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Public Radio's Environmental News Magazine (follow us on Google News)

Letters From Listeners

Air Date: Week of

A sampling of call-in and written responses to some recent Living on Earth reports.


CURWOOD: And now it's time to hear from you, our listeners.

(Music up and under)

CURWOOD: Our report exploring possible links between anti-Federal activism and anti-Federal violence in the West brought this comment over the Internet. "Most of the people in the Wise Use Movement care as much about the land as environmentalists. And many are much closer to the land than the urbanites who make up most of the environmental movement. These people are naturally offended when they hear themselves described as enemies, and so they have become enemies. Not of the environment, but of environmentalists. The strong implication you give is that environmentalists are fighting the good fight, but they are being obstructed by a bunch of right-wing nuts. This is not an accurate description of either environmentalists or of the rural people in the county movement."

And we received this call from a listener to KALW in San Francisco.

CALLER: You did a really good job of tying in this county rule movement with the Wise Use Movement, which is an anti-environmentalist movement. And even with the militia movement. I'm very concerned that with all this talk of how these county rule people pulled guns on this Forest Service agent, you did not mention that the Wise Use Movement that is controlling this whole mess is founded by industries in this country.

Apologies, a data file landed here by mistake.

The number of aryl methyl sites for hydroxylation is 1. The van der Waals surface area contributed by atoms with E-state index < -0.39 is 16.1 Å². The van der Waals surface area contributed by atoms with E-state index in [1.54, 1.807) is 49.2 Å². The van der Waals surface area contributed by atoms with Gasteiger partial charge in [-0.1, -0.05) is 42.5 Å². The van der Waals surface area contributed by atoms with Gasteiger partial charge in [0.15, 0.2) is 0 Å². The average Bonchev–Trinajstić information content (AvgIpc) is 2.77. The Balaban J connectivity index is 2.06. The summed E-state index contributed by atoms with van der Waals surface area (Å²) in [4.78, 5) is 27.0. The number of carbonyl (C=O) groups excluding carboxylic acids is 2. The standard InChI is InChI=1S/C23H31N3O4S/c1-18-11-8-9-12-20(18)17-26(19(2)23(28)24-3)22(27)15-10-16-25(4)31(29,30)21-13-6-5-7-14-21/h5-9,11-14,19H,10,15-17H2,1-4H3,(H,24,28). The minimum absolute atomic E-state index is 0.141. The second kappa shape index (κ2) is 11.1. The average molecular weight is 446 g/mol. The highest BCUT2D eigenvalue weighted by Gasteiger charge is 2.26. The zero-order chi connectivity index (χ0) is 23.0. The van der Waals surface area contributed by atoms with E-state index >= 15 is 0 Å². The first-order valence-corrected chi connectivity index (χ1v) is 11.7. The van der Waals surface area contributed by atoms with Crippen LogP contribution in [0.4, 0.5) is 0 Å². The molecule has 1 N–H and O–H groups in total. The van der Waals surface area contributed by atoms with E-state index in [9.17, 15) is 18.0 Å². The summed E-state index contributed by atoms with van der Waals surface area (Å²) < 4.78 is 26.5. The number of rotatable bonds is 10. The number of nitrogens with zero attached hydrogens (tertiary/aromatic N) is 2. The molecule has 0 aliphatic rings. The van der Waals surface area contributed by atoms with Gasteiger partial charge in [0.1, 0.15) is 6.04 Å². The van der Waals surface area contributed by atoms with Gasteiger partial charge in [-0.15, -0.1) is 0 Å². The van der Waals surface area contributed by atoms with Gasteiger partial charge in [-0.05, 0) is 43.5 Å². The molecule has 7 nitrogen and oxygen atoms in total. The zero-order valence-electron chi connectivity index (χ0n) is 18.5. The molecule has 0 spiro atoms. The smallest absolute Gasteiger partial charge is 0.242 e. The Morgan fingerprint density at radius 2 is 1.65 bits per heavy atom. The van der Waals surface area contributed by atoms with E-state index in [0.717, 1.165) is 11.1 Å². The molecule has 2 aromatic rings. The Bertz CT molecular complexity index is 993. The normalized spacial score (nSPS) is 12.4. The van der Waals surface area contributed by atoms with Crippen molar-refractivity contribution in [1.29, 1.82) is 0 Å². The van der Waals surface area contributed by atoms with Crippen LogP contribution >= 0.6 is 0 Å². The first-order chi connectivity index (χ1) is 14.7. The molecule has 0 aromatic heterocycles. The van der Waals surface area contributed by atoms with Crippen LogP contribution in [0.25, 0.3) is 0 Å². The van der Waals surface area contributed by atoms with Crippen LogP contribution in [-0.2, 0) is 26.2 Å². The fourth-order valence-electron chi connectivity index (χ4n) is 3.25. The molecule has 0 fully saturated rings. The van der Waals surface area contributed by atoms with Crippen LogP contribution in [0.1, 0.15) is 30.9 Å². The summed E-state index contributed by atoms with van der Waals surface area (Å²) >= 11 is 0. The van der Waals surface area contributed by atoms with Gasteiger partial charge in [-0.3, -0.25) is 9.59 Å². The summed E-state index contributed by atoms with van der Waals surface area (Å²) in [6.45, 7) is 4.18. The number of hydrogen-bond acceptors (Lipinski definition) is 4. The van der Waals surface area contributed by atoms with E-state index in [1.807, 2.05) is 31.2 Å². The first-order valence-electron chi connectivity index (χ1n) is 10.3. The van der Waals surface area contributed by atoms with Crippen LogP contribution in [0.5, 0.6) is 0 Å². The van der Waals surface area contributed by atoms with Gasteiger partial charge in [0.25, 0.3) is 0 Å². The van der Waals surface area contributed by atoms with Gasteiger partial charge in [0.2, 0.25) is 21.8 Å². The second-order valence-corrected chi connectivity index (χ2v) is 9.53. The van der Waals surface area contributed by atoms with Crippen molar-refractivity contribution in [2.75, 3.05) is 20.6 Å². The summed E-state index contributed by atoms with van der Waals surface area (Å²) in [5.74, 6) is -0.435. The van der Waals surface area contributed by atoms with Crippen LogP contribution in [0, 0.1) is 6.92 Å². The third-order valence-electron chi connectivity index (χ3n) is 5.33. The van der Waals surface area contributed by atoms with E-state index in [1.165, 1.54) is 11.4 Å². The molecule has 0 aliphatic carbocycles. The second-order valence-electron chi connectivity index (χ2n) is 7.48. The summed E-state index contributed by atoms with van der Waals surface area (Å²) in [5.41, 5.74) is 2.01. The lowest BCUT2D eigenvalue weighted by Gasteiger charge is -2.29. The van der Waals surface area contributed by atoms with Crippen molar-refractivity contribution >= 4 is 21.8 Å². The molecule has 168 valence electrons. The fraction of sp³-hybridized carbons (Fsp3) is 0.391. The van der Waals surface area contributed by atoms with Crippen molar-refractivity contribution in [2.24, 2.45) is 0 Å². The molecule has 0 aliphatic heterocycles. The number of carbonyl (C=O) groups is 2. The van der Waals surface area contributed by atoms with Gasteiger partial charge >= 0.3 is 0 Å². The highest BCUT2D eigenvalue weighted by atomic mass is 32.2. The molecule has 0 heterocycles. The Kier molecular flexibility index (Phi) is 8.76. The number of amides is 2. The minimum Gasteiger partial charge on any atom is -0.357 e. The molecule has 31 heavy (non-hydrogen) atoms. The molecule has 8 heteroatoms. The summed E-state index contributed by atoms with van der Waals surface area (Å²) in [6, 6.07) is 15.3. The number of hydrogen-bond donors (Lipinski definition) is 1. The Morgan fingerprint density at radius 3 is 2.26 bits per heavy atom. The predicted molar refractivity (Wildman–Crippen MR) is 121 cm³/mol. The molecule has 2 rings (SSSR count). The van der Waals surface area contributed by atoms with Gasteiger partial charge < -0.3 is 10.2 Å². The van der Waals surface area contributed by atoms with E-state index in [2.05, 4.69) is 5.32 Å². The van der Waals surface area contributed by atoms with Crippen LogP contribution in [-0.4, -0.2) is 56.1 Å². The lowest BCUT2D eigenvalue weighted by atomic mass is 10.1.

CURWOOD: Our story about Portland, Oregon's free bike sharing program prompted WKSU listener Steve Brownfield of Akron, Ohio, to write. "To truly protect our environment," Mr. Brownfield says, "we need to change our mindset from mine to ours. These yellow bikes help to educate people to share. We need to support, encourage, and use such programs as the yellow bicycles."

Our coverage of New York City's crackdown on thefts of newspapers put out for recycling led a listener to WETA in Washington, D.C., to suggest that some of the alleged newspaper thieves might actually be welcome elsewhere.

CALLER: This is Cynthia Greeley calling from Washington, D.C. In Washington, thanks to Mayor Barry, we've been told there will be no more pickup of recyclables, and we're wondering what we're going to do with all our stuff. That poor fellow from Virginia who drove all the way to New York to make $200 probably could have done a public service by staying closer to home. Thanks.


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